There are no limits, be creative and learn the power of extensions, try new ideas, and as you can see there are many variations to how people want to code these type of situations. The stdlib cannot support 8 variations of these type of methods without being confusing. But each development group can have extensions that match their coding style.

Note: full code for this version is at the end of the post (2)

Sample code 1: Here is the full code for the "chained" version:

inline fun <E: Any, T: Collection<E>> T?.withNotNullNorEmpty(func: T.() -> Unit): T? {
    if (this != null && this.isNotEmpty()) {
        with (this) { func() }
    }
    return this
}

inline fun  <E: Any, T: Collection<E>, R: Any> T?.whenNotNullNorEmpty(func: (T) -> R?): R? {
    if (this != null && this.isNotEmpty()) {
        return func(this)
    }
    return null
}

inline fun <E: Any, T: Collection<E>> T?.withNullOrEmpty(func: () -> Unit): T? {
    if (this == null || this.isEmpty()) {
        func()
    }
    return this
}

inline fun <E: Any, T: Collection<E>, R: Any> T?.whenNullOrEmpty(func: () -> R?): R?  {
    if (this == null || this.isEmpty()) {
        return func()
    }
    return null
}

Sample Code 2: Here is the full code for a "this otherwise that" library (with unit test):

inline fun <E : Any, T : Collection<E>> T?.withNotNullNorEmpty(func: T.() -> Unit): Otherwise {
    return if (this != null && this.isNotEmpty()) {
        with (this) { func() }
        OtherwiseIgnore
    } else {
        OtherwiseInvoke
    }
}

inline fun  <E : Any, T : Collection<E>> T?.whenNotNullNorEmpty(func: (T) -> Unit): Otherwise {
    return if (this != null && this.isNotEmpty()) {
        func(this)
        OtherwiseIgnore
    } else {
        OtherwiseInvoke
    }
}

inline fun <E : Any, T : Collection<E>> T?.withNullOrEmpty(func: () -> Unit): OtherwiseWithValue<T> {
    return if (this == null || this.isEmpty()) {
        func()
        OtherwiseWithValueIgnore<T>()
    } else {
        OtherwiseWithValueInvoke(this)
    }
}

inline fun <E : Any, T : Collection<E>> T?.whenNullOrEmpty(func: () -> Unit): OtherwiseWhenValue<T> {
    return if (this == null || this.isEmpty()) {
        func()
        OtherwiseWhenValueIgnore<T>()
    } else {
        OtherwiseWhenValueInvoke(this)
    }
}

interface Otherwise {
    fun otherwise(func: () -> Unit): Unit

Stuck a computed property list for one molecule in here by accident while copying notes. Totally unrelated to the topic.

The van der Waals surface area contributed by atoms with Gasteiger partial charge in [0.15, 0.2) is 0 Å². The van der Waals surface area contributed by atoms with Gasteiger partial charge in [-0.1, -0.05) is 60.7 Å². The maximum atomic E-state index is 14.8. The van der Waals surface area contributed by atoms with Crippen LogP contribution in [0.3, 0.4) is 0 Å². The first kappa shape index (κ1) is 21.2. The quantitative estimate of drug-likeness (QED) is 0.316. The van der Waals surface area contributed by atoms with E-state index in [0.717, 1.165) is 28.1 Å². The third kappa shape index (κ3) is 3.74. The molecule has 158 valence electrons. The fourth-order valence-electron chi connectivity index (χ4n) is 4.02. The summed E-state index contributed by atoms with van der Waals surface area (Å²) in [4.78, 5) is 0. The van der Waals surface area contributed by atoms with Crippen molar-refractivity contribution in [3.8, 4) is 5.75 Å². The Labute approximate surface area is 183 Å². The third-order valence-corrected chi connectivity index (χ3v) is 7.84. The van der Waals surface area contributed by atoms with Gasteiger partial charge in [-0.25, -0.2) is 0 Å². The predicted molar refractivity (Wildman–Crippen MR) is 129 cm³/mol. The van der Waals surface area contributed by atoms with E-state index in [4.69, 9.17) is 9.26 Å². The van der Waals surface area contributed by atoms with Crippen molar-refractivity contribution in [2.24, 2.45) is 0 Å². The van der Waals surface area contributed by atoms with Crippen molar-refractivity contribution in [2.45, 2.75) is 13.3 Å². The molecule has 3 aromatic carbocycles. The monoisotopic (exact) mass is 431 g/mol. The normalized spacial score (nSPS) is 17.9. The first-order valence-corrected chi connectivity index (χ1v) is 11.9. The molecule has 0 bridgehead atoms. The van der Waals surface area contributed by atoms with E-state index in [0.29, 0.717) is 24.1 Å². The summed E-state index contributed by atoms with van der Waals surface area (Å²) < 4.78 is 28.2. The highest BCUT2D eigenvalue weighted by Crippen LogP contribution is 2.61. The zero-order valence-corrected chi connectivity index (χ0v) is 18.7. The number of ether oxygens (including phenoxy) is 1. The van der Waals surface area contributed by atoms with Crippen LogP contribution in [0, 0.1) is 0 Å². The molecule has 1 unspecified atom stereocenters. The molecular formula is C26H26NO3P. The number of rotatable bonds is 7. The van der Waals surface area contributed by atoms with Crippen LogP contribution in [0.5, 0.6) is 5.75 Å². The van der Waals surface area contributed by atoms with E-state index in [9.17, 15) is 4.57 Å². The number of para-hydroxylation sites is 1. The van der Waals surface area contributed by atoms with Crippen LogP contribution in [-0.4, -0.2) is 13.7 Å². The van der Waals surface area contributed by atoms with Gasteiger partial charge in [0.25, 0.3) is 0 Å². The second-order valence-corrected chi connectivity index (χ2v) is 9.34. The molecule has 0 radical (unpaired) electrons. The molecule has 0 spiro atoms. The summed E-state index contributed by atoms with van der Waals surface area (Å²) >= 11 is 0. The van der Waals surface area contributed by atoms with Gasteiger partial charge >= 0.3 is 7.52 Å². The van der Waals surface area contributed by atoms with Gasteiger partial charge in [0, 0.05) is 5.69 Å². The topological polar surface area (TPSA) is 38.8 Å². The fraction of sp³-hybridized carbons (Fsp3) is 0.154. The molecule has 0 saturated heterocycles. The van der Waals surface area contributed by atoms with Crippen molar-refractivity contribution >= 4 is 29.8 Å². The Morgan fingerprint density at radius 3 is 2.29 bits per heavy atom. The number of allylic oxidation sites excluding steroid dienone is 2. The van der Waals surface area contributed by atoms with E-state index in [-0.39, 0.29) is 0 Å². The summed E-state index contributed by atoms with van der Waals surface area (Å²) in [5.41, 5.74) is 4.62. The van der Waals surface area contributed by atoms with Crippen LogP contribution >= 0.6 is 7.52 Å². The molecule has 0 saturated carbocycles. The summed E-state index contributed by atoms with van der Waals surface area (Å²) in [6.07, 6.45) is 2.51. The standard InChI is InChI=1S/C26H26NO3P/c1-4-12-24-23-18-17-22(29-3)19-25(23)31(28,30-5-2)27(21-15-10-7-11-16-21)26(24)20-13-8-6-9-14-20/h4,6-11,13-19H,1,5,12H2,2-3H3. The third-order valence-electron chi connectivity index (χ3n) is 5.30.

}

object OtherwiseInvoke : Otherwise {
    override fun otherwise(func: () -> Unit): Unit {
        func()
    }
}

object OtherwiseIgnore : Otherwise {
    override fun otherwise(func: () -> Unit): Unit {
    }
}

interface OtherwiseWithValue<T> {
    fun otherwise(func: T.() -> Unit): Unit
}

class OtherwiseWithValueInvoke<T>(val value: T) : OtherwiseWithValue<T> {
    override fun otherwise(func: T.() -> Unit): Unit {
        with (value) { func() }
    }
}

class OtherwiseWithValueIgnore<T> : OtherwiseWithValue<T> {
    override fun otherwise(func: T.() -> Unit): Unit {
    }
}

interface OtherwiseWhenValue<T> {
    fun otherwise(func: (T) -> Unit): Unit
}

class OtherwiseWhenValueInvoke<T>(val value: T) : OtherwiseWhenValue<T> {
    override fun otherwise(func: (T) -> Unit): Unit {
        func(value)
    }
}

class OtherwiseWhenValueIgnore<T> : OtherwiseWhenValue<T> {
    override fun otherwise(func: (T) -> Unit): Unit {
    }
}


class TestBrancher {
    @Test fun testOne() {
        // when NOT null or empty

        emptyList<String>().whenNotNullNorEmpty { list ->
            fail("should not branch here")
        }.otherwise {
            // sucess
        }

        nullList<String>().whenNotNullNorEmpty { list ->
            fail("should not branch here")
        }.otherwise {
            // sucess
        }

        listOf("a", "b").whenNotNullNorEmpty { list ->
            assertEquals(listOf("a", "b"), list)
        }.otherwise {
            fail("should not branch here")
        }

        // when YES null or empty

        emptyList<String>().whenNullOrEmpty {
            // sucess
        }.otherwise { list ->
            fail("should not branch here")
        }

        nullList<String>().whenNullOrEmpty {
            // success
        }.otherwise {
            fail("should not branch here")
        }

        listOf("a", "b").whenNullOrEmpty {